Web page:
I love that because I think that we do put a lot of pressure on ourselves. In my book, I talk about the swing between procrastination and perfectionism. I think there are a lot of people, I know myself, I swing to the perfectionist side. I tend to put a lot of pressure on myself to do more and to set high expectations. Of course, I go to procrastination because I can’t live up to my own standards and expectations. It’s crazy eight type of a flow. I think that I found also in relationships, in everything that we do, if we can reduce the expectations that we have, the happier we are going to be. It only makes us more rules and expectations to live up to make it more difficult to meet them.Everything in life involves some degree of settling. Click To Tweet
The issue is that of course, people are like, “I don’t want to settle.” “Why not? We settle all the time.” If you think about it, everything in life involves some degree of settling. In terms of relationships, do you honestly think that you are the best friend ever? Probably your friends are settling to have you as a friend in their life? Are you the best spouse ever? No. Your spouse is on some degree settling for you. You’re probably not the best, whatever your profession is, your employer is on some degree settling on you. We’re just doing the best we can. Once you get that in your head, it’s liberating. We settle all the time.
You can even look at it like that. From my perspective, I don’t necessarily see it as settling either. If you have them and you don’t need them, then maybe it’s settling. If you just eliminate them, not all, you have boundaries where you say, “This is a must and must not.” These are the boundaries. Instead of all those rules that go in between, they give you this space, you’re just having the must and must-nots. Somebody has to be honest, those things that are show-stoppers, and then it’s how somebody expresses their love. It doesn’t have to be that they call me at 7:00 in the morning every day or I get a text message before bed. Sometimes those are the rules, they’re so tight and we do that with our time as well. I like the idea of how freeing it is to let go of expectations. I never thought about it around time. That’s a cool thing that I’ll be taking away and thinking about, is what kind of expectations am I putting my time.
Lowering expectations is a great way to exceed them.
We’re coming to the end of our time together. I know I’ve already said the tools are not the most important thing, but is there some type of app or tool that you personally get the most out of, that if you only had one you’d use this one?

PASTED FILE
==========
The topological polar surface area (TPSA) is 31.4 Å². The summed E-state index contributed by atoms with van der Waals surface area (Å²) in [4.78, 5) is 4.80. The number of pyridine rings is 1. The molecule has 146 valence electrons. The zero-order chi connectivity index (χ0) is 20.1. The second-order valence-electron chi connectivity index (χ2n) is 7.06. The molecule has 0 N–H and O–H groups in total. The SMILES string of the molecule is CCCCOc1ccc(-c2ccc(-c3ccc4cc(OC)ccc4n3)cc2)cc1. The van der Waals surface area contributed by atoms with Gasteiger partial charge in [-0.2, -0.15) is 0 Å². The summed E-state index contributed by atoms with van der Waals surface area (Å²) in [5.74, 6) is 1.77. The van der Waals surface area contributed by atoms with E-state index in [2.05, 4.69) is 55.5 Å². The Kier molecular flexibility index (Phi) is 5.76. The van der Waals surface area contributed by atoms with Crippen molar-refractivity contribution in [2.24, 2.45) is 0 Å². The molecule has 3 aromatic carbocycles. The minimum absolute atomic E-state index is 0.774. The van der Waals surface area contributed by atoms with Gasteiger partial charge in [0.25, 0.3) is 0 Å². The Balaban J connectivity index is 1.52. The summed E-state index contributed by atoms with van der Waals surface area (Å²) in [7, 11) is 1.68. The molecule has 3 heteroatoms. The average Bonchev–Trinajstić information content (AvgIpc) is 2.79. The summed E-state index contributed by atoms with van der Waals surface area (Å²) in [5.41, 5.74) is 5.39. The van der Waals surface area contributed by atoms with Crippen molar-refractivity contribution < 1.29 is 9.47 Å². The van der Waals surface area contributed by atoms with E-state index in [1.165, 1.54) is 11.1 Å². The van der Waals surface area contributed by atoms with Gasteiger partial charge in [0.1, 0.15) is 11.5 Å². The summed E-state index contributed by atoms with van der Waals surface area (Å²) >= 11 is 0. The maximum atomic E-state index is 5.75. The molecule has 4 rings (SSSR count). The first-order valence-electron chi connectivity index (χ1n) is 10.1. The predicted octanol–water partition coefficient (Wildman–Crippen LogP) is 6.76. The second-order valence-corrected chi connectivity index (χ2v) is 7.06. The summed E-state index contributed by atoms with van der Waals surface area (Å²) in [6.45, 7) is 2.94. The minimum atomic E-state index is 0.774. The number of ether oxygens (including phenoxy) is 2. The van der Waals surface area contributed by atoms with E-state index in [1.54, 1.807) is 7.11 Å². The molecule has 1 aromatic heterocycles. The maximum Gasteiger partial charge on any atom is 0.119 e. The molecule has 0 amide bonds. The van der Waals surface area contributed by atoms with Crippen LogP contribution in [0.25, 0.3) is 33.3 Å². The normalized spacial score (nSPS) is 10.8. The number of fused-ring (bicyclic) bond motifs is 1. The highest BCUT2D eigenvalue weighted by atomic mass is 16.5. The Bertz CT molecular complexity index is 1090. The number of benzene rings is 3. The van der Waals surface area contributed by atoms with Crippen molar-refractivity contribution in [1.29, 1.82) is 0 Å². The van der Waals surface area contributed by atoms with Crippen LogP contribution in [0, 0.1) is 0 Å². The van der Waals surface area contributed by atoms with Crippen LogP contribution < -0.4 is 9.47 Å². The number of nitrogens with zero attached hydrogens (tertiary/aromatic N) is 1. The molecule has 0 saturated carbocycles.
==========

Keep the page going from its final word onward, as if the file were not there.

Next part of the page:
Honestly, it’s probably Google Maps because that’s how I get around, or Uber. These are not productivity apps, but there are things that are actually useful in your life. That’s what I see. Something like Uber has made a life for people who travel for work and somebody like me to different places to give speeches. I could never leave the hotel other than going to the venue like whatever the transportation was because you’re outside of New York or downtowns in big cities, there are no cabs. How are you going to go anywhere like you go to a restaurant and you can’t get back? That’s a game-changer.
What’s your definition of productivity?
I think that productivity is getting what matters to you done. Whatever that is that matters to you, it could be work related, personal related. Hopefully, it’s a bit of both. It doesn’t mean that you managed to fold all the laundry while dictating something, all your emails and getting exercise at the same time by pacing and play. That’s not what it’s all about. In fact, many people who are incredibly productive have a lot of relaxed, open time because they’ve chosen not to fill it. They’re doing what they intend to do at that time. If you’re doing what you intend to do, then I’d say that’s pretty productive.
Is there anything else that you wanted to share with the audience?
This has been great. Thanks for chatting productivity with me. I always like to talk about the topic.
There’s so much more to talk about as well. Your book has a lot more tips and tricks for people in terms of how, for instance, spending time with family can actually make you more productive. That’s just a little teaser for people who are listening to go get that book, Off the Clock. Is there one that’s better than the other that they should go to?
Come visit my website, LauraVanderkam.com. I am still blogging. It’s like 2006 over there, blogging four times a week. I just come up with ideas and I want to share them. You can come visit me there and read about productivity and family and I post notes on my own podcast up there. Please give a visit.
Thank you so much for being here and thank you all for being here. All the guests who are investing your time so that you can learn more tips, tricks, and hear from great people like Laura Vanderkam on Take Back Time. I’ll see you in the next episode.
- Laura Vanderkam
- Off the Clock
- I Know How She Does It
- What the Most Successful People Do Before Breakfast
- 168 Hours
- Best of Both Worlds
About Laura Vanderkam
Laura Vanderkam is the author of several time management and productivity books, including Off the Clock, I Know How She Does It, What the Most Successful People Do Before Breakfast, and 168 Hours. Her work has appeared in publications including the New York Times, the Wall Street Journal, Fast Company, and Fortune. She is the co-host, with Sarah Hart-Unger, of the podcast Best of Both Worlds. She lives outside Philadelphia with her husband and four children, and blogs at LauraVanderkam.com.